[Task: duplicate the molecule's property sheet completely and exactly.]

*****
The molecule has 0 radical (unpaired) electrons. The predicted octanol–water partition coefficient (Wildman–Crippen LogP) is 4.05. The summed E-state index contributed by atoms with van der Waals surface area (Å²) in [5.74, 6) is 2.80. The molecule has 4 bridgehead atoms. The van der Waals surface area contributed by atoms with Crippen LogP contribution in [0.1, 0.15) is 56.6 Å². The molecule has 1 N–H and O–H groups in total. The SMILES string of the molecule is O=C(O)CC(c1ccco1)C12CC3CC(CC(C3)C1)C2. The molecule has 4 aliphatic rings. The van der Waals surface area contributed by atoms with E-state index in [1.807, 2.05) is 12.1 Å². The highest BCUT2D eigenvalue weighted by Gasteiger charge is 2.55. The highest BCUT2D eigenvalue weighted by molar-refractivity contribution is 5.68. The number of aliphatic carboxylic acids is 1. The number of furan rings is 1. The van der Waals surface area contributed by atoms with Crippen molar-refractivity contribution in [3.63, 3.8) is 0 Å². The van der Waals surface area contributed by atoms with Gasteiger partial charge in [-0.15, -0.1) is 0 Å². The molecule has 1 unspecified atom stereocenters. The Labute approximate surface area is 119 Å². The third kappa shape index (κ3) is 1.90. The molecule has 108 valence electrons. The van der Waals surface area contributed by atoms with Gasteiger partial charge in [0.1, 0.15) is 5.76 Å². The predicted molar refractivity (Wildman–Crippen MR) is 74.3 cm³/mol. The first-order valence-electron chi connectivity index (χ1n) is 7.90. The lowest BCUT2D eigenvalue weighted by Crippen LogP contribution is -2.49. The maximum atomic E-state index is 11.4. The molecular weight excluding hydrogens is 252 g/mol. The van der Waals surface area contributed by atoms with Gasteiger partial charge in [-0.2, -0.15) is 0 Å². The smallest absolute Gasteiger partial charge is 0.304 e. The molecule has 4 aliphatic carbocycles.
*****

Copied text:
The molecule has 0 radical (unpaired) electrons. The predicted octanol–water partition coefficient (Wildman–Crippen LogP) is 4.05. The summed E-state index contributed by atoms with van der Waals surface area (Å²) in [5.74, 6) is 2.80. The molecule has 4 bridgehead atoms. The van der Waals surface area contributed by atoms with Crippen LogP contribution in [0.1, 0.15) is 56.6 Å². The molecule has 1 N–H and O–H groups in total. The SMILES string of the molecule is O=C(O)CC(c1ccco1)C12CC3CC(CC(C3)C1)C2. The molecule has 4 aliphatic rings. The van der Waals surface area contributed by atoms with E-state index in [1.807, 2.05) is 12.1 Å². The highest BCUT2D eigenvalue weighted by Gasteiger charge is 2.55. The highest BCUT2D eigenvalue weighted by molar-refractivity contribution is 5.68. The number of aliphatic carboxylic acids is 1. The number of furan rings is 1. The van der Waals surface area contributed by atoms with Crippen molar-refractivity contribution in [3.63, 3.8) is 0 Å². The van der Waals surface area contributed by atoms with Gasteiger partial charge in [-0.15, -0.1) is 0 Å². The molecule has 1 unspecified atom stereocenters. The Labute approximate surface area is 119 Å². The third kappa shape index (κ3) is 1.90. The molecule has 108 valence electrons. The van der Waals surface area contributed by atoms with Gasteiger partial charge in [0.1, 0.15) is 5.76 Å². The predicted molar refractivity (Wildman–Crippen MR) is 74.3 cm³/mol. The first-order valence-electron chi connectivity index (χ1n) is 7.90. The lowest BCUT2D eigenvalue weighted by Crippen LogP contribution is -2.49. The maximum atomic E-state index is 11.4. The molecular weight excluding hydrogens is 252 g/mol. The van der Waals surface area contributed by atoms with Gasteiger partial charge in [-0.2, -0.15) is 0 Å². The smallest absolute Gasteiger partial charge is 0.304 e. The molecule has 4 aliphatic carbocycles.